Primary tumor resection of non-small cell lung cancer patients with ipsilateral pleural dissemination (M1a) in the era of targeted therapy.
ABSTRACT: BACKGROUND:Non-small cell lung cancer (NSCLC) patients with ipsilateral pleural dissemination (M1a) are generally contraindicated for surgery. Recently, several studies have demonstrated that these patients might benefit from primary tumor resection (PTR). However, whether PTR is beneficial for driver oncogene-positive patients treated with targeted therapy, remains unclear. Here, we investigated the effects of PTR on survival in the era of targeted therapy. METHODS:In total, 105 NSCLC patients with ipsilateral pleural dissemination were identified. The mode of systemic treatment was assessed in this study. Survival analysis was performed with the Kaplan-Meier method and Cox proportional hazards regression. The overall survival (OS) of patients with or without PTR was compared between propensity score-matched groups (caliper: 0.02). RESULTS:In the entire cohort, PTR was associated with improved OS in both unmatched (median survival time [MST]: 50.0 vs. 29.6?months, P = 0.019) and matched (MST: 50.0 vs. 34.4?months, P = 0.052) cohorts. Multivariate regression models showed that surgery was an independent favorable prognostic factor for OS. A total of 70 patients underwent genetic testing, and targeted therapies, such as EGFR-TKIs or ALK-TKIs, were used in the driver oncogene-positive patients. Subgroup analysis showed that PTR did not improve OS in the targeted therapy group (MST: 57.1 months vs. 50.4?months, P = 0.840). However, surgery significantly prolonged survival in the nontargeted therapy group (MST: 39.8 vs. 14.2?months, P = 0.002). CONCLUSIONS:The results of this study indicated that PTR could prolong OS in stage IV NSCLC patients with ipsilateral pleural dissemination, especially in patients who are not candidates for targeted therapy. KEY POINTS:Non-small cell lung cancer patients with ipsilateral pleural dissemination can benefit from primary tumor resection. Primary tumor resection could prolong overall survival (OS) in non-small cell lung cancer patients with ipsilateral pleural dissemination who are not candidates for targeted therapy.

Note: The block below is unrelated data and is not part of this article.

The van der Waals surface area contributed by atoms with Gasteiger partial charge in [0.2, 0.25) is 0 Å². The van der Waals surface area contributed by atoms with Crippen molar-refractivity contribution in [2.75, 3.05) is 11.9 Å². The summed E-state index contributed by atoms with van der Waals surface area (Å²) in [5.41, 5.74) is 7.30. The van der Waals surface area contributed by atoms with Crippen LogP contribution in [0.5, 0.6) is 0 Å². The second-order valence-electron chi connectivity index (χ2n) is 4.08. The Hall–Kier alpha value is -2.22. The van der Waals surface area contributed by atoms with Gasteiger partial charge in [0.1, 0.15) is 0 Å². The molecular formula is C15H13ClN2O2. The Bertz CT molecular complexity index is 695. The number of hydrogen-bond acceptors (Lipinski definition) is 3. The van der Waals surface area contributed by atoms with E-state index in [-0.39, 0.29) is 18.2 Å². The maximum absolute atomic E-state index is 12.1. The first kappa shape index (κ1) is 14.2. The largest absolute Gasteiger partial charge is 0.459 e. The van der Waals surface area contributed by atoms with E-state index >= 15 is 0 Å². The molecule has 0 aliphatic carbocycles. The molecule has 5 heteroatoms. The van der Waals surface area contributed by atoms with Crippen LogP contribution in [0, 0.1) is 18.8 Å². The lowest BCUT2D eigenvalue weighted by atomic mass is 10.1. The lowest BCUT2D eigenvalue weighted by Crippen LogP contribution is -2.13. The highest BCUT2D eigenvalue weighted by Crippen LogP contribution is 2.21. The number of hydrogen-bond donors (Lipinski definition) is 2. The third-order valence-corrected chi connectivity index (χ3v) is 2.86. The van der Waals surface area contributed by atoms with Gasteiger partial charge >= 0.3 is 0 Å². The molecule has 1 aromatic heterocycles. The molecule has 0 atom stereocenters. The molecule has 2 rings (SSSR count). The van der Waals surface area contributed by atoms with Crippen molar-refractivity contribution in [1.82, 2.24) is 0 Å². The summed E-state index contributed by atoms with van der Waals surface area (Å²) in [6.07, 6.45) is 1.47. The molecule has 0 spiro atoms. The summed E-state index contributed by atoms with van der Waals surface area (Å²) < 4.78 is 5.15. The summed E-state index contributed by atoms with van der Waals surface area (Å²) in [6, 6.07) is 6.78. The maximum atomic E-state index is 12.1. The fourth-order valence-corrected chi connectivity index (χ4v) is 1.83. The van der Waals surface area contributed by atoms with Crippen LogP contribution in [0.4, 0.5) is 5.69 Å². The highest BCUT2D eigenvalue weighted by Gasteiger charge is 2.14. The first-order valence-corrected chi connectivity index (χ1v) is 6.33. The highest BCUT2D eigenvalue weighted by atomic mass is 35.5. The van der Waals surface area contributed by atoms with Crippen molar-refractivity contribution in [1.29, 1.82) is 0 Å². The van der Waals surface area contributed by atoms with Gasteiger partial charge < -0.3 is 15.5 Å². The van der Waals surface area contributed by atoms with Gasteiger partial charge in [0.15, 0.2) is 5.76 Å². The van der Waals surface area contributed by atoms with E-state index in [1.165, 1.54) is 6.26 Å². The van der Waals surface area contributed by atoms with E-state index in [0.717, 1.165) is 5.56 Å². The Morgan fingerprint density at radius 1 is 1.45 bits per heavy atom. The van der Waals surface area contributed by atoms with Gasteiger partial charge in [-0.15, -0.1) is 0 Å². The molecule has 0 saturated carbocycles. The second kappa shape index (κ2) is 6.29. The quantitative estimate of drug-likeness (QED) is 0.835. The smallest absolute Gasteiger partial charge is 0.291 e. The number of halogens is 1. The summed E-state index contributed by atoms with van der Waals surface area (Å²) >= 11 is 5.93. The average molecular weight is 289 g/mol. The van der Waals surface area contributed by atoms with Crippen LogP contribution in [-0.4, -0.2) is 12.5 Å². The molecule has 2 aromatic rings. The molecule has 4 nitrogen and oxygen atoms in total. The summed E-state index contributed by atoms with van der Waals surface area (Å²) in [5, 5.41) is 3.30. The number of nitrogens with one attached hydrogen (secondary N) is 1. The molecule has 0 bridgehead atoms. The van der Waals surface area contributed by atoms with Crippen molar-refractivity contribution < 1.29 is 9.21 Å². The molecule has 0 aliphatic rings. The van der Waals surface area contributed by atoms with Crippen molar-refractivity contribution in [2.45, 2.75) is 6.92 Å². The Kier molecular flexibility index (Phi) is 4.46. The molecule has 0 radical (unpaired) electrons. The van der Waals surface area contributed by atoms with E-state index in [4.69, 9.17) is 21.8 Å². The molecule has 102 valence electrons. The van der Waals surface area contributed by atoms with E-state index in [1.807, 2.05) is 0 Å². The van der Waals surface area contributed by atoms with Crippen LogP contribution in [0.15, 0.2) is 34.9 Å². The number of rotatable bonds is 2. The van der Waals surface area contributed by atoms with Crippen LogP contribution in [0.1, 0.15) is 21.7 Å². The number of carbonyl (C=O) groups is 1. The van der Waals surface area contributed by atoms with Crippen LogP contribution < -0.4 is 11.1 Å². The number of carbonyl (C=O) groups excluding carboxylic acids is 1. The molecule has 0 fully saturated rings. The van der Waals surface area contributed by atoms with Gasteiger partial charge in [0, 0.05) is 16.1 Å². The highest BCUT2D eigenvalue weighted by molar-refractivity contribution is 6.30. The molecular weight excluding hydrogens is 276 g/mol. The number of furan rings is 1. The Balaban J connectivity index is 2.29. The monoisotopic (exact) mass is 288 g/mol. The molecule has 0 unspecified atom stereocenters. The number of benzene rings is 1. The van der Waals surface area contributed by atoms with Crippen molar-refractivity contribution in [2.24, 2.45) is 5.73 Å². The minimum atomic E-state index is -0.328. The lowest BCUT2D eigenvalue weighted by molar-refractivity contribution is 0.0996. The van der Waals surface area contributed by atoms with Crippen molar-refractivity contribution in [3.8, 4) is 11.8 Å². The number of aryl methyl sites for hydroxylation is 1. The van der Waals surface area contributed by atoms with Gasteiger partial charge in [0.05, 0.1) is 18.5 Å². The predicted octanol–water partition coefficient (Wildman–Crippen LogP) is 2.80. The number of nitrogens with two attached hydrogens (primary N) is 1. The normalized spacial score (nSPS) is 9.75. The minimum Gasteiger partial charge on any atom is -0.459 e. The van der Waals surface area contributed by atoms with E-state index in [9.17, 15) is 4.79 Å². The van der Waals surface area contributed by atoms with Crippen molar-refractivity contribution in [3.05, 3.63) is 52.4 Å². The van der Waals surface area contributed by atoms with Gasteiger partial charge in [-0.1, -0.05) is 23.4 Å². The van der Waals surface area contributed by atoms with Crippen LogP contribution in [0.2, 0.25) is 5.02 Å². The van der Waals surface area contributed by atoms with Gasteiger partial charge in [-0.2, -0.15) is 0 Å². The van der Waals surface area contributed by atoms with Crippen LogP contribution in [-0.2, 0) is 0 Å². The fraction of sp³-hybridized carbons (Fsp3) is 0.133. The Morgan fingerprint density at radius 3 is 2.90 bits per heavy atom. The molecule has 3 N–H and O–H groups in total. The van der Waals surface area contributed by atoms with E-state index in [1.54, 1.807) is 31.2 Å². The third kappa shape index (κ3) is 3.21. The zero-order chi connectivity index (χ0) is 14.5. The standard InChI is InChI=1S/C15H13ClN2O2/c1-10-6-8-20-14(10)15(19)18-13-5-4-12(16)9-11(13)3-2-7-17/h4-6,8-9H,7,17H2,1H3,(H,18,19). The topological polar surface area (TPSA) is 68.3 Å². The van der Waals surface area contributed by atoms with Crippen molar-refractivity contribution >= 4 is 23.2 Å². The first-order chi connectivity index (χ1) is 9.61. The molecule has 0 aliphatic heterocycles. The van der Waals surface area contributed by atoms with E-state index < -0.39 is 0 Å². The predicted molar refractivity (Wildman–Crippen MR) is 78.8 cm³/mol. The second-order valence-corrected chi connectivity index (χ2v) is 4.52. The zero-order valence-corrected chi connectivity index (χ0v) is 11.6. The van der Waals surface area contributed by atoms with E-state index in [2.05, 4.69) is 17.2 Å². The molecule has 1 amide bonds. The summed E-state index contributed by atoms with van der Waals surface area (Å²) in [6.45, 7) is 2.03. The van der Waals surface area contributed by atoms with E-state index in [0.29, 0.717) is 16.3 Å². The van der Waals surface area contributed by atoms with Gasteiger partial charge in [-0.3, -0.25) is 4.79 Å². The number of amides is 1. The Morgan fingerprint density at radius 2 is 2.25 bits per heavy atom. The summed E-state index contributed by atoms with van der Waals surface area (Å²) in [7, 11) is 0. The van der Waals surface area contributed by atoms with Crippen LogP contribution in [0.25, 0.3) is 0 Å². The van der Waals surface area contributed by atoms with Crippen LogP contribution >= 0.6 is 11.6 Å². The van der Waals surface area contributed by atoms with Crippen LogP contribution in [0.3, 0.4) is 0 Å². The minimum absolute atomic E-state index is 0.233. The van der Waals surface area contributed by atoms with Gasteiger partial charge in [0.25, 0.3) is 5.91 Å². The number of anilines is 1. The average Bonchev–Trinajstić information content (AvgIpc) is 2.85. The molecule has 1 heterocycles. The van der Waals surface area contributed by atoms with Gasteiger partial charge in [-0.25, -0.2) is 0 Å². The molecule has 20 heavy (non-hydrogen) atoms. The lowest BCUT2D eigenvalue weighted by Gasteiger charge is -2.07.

Project description:<h4>Background</h4>Non-small-cell lung cancer (NSCLC) patients with ipsilateral pleural dissemination are defined as M1a in the eighth of American Joint Committee on Cancer (AJCC) TNM staging. We aimed to build a nomogram to predict lung cancer specific survival (LCSS) of NSCLC patients with ipsilateral pleural dissemination and to compare the impact of primary tumor resection (PTR) on LCSS among patients with different features.<h4>Methods</h4>A total of 3,918 NSCLC patients with ipsilateral pleural dissemination were identified from the Surveillance, Epidemiology, and End Results (SEER) database. We selected and integrated significant prognostic factors based on competing risk regression to build a nomogram. The model was subjected to internal validation within SEER cohort and external validation with the cohort of 97 patients from Peking University People's Hospital.<h4>Results</h4>Age (<i>P</i> < 0.001), gender (<i>P</i> = 0.037), T stage (<i>P</i> = 0.002), N stage (<i>P</i> < 0.001), metastasis pattern (<i>P</i> = 0.005), chemotherapy (<i>P</i> < 0.001), and PTR (<i>P</i> < 0.001) were independent prognostic factors. The calibration curves presented a good consistency and the Harrell's C-index of nomogram were 0.682 (95%CI: 0.673-0.691), 0.687 (95%CI: 0.670-0.704) and 0.667 (95%CI: 0.584-0.750) in training, internal, and external validation cohort, respectively. Interaction tests suggested a greater LCSS difference caused by PTR in patients without chemotherapy (P < 0.001).<h4>Conclusions</h4>We developed a nomogram based on competing risk regression to reliably predict prognosis of NSCLC patients with ipsilateral pleural dissemination and validated this nomogram in an external Chinese cohort. This novel nomogram might be a practical tool for clinicians to anticipate the 1-, 3- and 5-year LCSS for NSCLC patients with pleural dissemination. Subgroup analysis indicated that patients without chemotherapy could get more benefit from PTR. In order to assess the role of PTR in the management of M1a patients more accurately, further prospective study would be urgently required.